China pledged to keep nudging open the door to its mammoth financial industry — but it will do so at its own pace.
On Thursday, amid a slew of Sino-U.S. dealmaking during President Donald Trump’s visit to China, the Foreign Ministry said entry barriers to sectors such as banking, insurance, securities and funds will be “substantially” eased. That will happen “in accordance to China’s own timetable and road map,” the ministry said, following a meeting between Trump and his counterpart Xi Jinping.
The ministry also said that China had urged the U.S. to push forward an application by China International Capital Corp. for a U.S. financial license. The two countries announced Thursday $250 billion in investment deals, many of which came in the form of tentative agreements.
The comments will be encouraging to foreign banks, asset managers and insurers, who have long been kept on the margins in China, the world’s second-largest economy, by various barriers. Among changes at the top of global banks’ wish list: permission to amass majority stakes in local securities joint ventures. They’re currently limited to 49 percent.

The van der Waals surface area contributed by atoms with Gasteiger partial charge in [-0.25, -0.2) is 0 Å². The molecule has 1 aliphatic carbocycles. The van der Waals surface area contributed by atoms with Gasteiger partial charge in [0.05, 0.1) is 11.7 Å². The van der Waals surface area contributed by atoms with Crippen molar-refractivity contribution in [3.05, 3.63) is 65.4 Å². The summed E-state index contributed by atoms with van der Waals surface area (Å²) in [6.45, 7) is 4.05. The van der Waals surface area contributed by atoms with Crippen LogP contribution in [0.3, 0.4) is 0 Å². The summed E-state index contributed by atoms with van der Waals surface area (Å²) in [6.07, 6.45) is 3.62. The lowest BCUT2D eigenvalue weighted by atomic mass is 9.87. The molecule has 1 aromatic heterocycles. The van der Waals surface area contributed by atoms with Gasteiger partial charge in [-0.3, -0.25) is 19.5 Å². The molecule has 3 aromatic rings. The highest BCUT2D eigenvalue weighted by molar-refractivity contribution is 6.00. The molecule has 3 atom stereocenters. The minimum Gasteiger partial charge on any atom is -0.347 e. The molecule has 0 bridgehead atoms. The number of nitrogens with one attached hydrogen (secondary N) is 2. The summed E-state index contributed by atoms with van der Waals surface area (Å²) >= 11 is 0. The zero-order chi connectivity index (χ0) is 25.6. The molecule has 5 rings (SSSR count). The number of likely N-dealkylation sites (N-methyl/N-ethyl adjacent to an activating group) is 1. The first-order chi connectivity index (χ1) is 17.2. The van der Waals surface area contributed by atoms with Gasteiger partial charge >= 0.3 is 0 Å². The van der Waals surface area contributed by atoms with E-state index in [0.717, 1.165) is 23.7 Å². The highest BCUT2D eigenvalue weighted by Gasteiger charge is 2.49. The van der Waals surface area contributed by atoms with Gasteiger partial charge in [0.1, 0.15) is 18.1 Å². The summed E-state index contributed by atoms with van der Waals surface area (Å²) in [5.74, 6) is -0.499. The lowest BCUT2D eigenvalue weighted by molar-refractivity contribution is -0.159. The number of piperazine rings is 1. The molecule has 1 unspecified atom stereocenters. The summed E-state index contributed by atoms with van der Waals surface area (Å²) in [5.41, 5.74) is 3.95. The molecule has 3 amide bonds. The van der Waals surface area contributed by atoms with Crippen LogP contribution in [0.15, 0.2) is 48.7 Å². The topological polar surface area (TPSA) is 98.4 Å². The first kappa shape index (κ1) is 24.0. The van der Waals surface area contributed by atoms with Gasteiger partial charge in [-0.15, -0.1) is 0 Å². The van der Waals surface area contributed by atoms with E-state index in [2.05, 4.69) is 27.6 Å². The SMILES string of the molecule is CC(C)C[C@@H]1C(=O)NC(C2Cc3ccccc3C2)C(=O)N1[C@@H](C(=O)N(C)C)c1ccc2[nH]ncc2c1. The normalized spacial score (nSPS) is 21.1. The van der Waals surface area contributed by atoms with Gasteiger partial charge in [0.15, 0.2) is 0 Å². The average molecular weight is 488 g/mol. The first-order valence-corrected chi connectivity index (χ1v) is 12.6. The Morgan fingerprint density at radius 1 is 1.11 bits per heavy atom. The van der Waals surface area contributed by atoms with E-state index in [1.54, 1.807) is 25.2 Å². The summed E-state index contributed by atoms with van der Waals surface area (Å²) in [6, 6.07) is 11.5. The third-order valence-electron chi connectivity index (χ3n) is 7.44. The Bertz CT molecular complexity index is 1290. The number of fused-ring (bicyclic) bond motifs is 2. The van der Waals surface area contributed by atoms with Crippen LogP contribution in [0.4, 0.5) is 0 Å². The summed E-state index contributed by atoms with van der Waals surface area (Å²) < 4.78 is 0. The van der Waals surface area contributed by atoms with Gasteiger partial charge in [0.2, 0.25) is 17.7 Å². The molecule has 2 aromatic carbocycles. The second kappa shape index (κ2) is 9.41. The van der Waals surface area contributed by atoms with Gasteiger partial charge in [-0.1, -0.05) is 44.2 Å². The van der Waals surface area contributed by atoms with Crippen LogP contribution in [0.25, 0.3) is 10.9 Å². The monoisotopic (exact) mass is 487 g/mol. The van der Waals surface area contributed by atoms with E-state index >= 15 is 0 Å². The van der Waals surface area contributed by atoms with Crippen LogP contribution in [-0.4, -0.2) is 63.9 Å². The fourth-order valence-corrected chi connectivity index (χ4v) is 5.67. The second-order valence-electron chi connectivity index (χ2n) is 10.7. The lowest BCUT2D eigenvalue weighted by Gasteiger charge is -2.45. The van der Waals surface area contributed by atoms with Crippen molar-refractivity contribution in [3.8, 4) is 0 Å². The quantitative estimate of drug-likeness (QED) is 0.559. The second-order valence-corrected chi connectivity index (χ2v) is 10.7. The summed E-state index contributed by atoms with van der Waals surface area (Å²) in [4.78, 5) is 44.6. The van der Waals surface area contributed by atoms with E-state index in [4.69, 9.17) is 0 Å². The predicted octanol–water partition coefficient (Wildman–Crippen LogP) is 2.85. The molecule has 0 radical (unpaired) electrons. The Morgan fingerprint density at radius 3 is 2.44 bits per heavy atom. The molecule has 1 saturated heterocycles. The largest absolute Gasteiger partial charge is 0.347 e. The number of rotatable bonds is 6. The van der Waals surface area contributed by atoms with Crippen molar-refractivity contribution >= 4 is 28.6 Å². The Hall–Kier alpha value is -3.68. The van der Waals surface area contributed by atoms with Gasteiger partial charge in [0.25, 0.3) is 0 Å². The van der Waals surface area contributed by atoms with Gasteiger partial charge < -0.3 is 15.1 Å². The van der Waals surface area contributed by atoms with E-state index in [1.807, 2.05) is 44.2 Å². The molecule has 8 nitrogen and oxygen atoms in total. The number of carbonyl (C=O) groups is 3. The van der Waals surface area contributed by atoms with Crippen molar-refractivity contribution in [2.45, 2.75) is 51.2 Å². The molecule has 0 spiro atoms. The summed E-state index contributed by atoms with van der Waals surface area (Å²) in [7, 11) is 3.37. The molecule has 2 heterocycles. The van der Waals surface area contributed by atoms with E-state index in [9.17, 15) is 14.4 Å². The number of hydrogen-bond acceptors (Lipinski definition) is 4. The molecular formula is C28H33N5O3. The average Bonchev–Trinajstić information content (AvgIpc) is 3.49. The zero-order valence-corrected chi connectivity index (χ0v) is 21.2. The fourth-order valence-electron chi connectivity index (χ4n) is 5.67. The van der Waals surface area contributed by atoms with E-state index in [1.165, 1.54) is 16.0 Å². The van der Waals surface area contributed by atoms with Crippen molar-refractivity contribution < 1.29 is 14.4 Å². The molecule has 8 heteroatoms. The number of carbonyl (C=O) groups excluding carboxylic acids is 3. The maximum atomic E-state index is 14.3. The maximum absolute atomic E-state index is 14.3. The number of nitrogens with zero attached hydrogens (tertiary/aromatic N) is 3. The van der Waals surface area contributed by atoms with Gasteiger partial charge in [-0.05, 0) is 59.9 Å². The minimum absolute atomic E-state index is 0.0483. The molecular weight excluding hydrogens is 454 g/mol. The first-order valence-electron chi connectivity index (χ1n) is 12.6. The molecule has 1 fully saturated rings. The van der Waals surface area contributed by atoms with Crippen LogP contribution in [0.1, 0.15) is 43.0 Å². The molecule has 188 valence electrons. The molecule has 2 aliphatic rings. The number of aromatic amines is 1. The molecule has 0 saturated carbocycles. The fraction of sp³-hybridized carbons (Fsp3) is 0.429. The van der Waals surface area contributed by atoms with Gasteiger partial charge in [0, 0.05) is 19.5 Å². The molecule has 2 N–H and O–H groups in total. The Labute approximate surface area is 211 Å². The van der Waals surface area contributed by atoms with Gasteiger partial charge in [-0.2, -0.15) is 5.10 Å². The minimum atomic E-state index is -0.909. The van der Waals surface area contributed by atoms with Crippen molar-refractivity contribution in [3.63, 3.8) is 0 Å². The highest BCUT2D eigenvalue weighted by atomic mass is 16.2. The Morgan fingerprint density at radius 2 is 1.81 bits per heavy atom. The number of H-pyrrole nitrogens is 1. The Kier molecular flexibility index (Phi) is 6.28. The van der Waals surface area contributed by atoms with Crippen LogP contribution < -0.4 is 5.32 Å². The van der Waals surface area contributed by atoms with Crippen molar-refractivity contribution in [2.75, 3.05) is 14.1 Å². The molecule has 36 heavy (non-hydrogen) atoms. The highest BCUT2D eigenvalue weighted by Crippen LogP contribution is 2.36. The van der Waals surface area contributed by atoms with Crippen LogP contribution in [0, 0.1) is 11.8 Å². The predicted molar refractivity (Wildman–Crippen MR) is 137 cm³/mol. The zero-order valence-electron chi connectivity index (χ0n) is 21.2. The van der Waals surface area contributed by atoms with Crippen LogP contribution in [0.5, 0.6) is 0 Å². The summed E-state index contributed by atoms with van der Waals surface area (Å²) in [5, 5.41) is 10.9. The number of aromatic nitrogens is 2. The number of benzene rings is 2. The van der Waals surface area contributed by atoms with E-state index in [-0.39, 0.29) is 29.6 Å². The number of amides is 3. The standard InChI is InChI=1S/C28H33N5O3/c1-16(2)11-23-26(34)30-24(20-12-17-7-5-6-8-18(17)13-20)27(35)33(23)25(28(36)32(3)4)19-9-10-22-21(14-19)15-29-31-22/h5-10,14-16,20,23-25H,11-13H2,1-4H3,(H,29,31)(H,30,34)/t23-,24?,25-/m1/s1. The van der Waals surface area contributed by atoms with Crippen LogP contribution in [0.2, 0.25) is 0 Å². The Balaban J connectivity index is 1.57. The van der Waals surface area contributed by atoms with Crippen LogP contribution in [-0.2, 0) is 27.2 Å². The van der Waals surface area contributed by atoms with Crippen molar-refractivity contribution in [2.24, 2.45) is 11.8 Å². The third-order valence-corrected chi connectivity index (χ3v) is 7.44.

The cap has frustrated foreign banks’ attempts to compete effectively with domestic securities firms and was behind JPMorgan Chase & Co.’s move to exit its venture, as it sought a new structure that would give it more say in decision making.
The U.S. bank is making preparations so that it can operate a securities business in China with or without local partners, its Asia-Pacific chief Nicolas Aguzin told Bloomberg Television earlier on Thursday.
The pledge for measured reform follows steps that China has already taken to gradually open up its $40 trillion financial sector. That includes allowing foreign investors greater access to its equities and debt markets through trading links with Hong Kong.
The People’s Bank of China was drafting a package of reforms which would give foreign investors greater access to the financial services industry, people familiar with the matter told Bloomberg in September. In August, China’s cabinet said the country will continue to open up various industries, including banking, securities and insurance as well as electric cars.
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